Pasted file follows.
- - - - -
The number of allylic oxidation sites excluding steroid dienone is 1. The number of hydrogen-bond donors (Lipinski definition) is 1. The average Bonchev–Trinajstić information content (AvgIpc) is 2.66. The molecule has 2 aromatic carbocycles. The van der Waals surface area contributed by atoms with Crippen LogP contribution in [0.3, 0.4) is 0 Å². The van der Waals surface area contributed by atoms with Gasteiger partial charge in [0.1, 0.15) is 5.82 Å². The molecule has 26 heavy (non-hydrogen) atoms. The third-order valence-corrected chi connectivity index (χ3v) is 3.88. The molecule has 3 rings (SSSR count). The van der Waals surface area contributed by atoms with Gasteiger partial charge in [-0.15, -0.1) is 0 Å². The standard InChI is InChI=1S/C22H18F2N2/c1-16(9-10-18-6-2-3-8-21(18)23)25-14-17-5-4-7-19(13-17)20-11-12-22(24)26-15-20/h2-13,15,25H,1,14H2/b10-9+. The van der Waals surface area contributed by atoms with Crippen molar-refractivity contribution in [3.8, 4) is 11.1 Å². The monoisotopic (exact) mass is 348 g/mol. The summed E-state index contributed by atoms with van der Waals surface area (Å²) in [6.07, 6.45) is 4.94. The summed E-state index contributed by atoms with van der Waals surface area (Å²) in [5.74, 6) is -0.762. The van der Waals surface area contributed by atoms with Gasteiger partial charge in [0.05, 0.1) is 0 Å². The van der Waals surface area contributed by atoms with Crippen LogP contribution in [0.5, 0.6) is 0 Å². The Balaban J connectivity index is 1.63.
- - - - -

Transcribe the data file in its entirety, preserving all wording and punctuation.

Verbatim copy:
The number of allylic oxidation sites excluding steroid dienone is 1. The number of hydrogen-bond donors (Lipinski definition) is 1. The average Bonchev–Trinajstić information content (AvgIpc) is 2.66. The molecule has 2 aromatic carbocycles. The van der Waals surface area contributed by atoms with Crippen LogP contribution in [0.3, 0.4) is 0 Å². The van der Waals surface area contributed by atoms with Gasteiger partial charge in [0.1, 0.15) is 5.82 Å². The molecule has 26 heavy (non-hydrogen) atoms. The third-order valence-corrected chi connectivity index (χ3v) is 3.88. The molecule has 3 rings (SSSR count). The van der Waals surface area contributed by atoms with Gasteiger partial charge in [-0.15, -0.1) is 0 Å². The standard InChI is InChI=1S/C22H18F2N2/c1-16(9-10-18-6-2-3-8-21(18)23)25-14-17-5-4-7-19(13-17)20-11-12-22(24)26-15-20/h2-13,15,25H,1,14H2/b10-9+. The van der Waals surface area contributed by atoms with Crippen molar-refractivity contribution in [3.8, 4) is 11.1 Å². The monoisotopic (exact) mass is 348 g/mol. The summed E-state index contributed by atoms with van der Waals surface area (Å²) in [6.07, 6.45) is 4.94. The summed E-state index contributed by atoms with van der Waals surface area (Å²) in [5.74, 6) is -0.762. The van der Waals surface area contributed by atoms with Gasteiger partial charge in [0.05, 0.1) is 0 Å². The van der Waals surface area contributed by atoms with Crippen LogP contribution in [0.5, 0.6) is 0 Å². The Balaban J connectivity index is 1.63.